Electron Energy Loss Spectroscopy of Liquids at Liquid-Solid Interfaces

Michael Nielsen | 18-ERD-055


We explored low-loss electron-energy-loss spectroscopy (EELS) characterization of liquid specimens using liquid-cell transmission electron microscopy (TEM). Unique spectroscopic features were observed in the low-loss region for some transition-metal salt solutions, and spectroscopic changes were observed upon switching between solutions. Detection limits were explored to determine the viability of EELS for chemical characterization of liquids in a complex material system. As part of these measurements, an experimental diagnostic was developed to characterize liquid-flow performance in the liquid-cell TEM sample stage. These results are now being analyzed and compiled into two or more manuscripts for submission to peer-reviewed publications.

Background and Research Objectives

Liquid-cell TEM has been utilized in a variety of materials systems to observe the dynamics of nanoparticle nucleation, growth, and assembly and to explore on the nanoscale the performance of electrochemical devices in liquid environments. The microscope’s electron beam has been used to drive formation and growth in many of these studies of nanomaterials, while reagent flow using a plumbed TEM holder or an applied electrical bias has driven the reaction in other systems. Relatively little attention has been given to the chemical composition of the liquid phase. A spectroscopic examination of the liquid phase is almost entirely lacking, with EELS having been primarily used to determine liquid-layer thickness. To our knowledge, only a few comparisons of EELS spectra from different solvents are found within the literature. During the course of feasibility study, we observed that unique chemical signatures exist in low-loss EELS spectra obtained from some aqueous and anhydrous salt solutions, suggesting chemical sensitivity to specific metal ions and hydration of those ions, as shown in the following figure.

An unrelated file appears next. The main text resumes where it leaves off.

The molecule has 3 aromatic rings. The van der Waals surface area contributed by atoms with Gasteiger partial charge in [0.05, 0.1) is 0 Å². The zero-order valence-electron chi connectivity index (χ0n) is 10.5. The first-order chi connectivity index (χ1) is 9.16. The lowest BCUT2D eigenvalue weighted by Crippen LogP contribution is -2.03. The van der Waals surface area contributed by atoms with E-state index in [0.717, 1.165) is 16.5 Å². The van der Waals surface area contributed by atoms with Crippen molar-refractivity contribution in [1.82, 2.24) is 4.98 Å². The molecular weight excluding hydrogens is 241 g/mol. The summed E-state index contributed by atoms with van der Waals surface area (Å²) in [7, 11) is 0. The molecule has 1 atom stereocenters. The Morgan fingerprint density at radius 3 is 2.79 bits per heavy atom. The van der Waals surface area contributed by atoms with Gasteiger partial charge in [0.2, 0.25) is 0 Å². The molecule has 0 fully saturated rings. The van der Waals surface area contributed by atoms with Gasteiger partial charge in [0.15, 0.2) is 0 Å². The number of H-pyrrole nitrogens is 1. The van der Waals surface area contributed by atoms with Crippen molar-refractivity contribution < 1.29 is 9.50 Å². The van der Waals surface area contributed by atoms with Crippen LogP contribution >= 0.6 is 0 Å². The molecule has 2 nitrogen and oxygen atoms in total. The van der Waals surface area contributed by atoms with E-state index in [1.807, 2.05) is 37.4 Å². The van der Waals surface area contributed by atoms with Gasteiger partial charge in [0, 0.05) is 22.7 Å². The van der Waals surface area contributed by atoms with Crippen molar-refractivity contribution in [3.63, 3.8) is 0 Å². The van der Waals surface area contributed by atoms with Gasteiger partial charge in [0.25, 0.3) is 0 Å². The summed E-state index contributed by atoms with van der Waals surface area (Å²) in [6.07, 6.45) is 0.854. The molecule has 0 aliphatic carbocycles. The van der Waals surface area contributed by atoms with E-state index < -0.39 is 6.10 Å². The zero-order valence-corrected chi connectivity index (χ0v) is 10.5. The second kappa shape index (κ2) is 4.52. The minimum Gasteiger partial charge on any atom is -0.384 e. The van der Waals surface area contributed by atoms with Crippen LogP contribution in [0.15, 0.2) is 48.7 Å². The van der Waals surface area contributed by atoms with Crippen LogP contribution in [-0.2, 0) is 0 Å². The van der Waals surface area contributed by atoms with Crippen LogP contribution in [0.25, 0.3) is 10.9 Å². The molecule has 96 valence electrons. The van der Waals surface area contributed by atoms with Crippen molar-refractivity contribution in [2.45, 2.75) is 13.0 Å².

Low-loss electron-energy-loss spectroscopy spectra comparing water ( bottom curve, black ) with a variety of salt solutions of transition metals. Some solutions produce unique spectral features, while others ( green and orange curves ) do not.



The primary objective of this project was to explore the spectroscopic identification of chemical signatures in solutions, which could potentially allow the probing of highly localized chemical changes at conditions relevant to real conditions in materials systems. This capability could find direct application to diverse research programs, including energy storage materials, biomimetic assembly, and accelerated corrosion.



Impact on Mission

This research supports DOE goals in science, energy, and nuclear security via a wide range of programmatic efforts at Lawrence Livermore National Laboratory (LLNL), including advanced materials and manufacturing (particularly in energy storage materials) and stockpile stewardship (by developing a new capability to investigate accelerated corrosion). Results from this project may inform the development of future research, as well discussions on the utility of purchasing a commercially available liquid-cell TEM stage for LLNL. This would be compatible with the existing Titan and CM300 microscopes and potentially find application in programs investigating energy storage materials, accelerated corrosion, additive manufacturing, and biomimetic assembly.


We successfully collected in situ EELS measurements of liquid samples in the TEM to demonstrate that some solutions have unique spectral features. In some cases, these features can be detected when the solutions are diluted into concentrations of 10s of millimolars. Analytical routines to extract quantitative information from the acquired datasets are being developed in conjunction with The Molecular Foundry. Additionally, a straightforward diagnostic measurement was developed to quantify the performance of liquid flow through liquid TEM sample stages. Results from this highly productive project are being synthesized into at least two manuscripts for submission to peer-reviewed publications.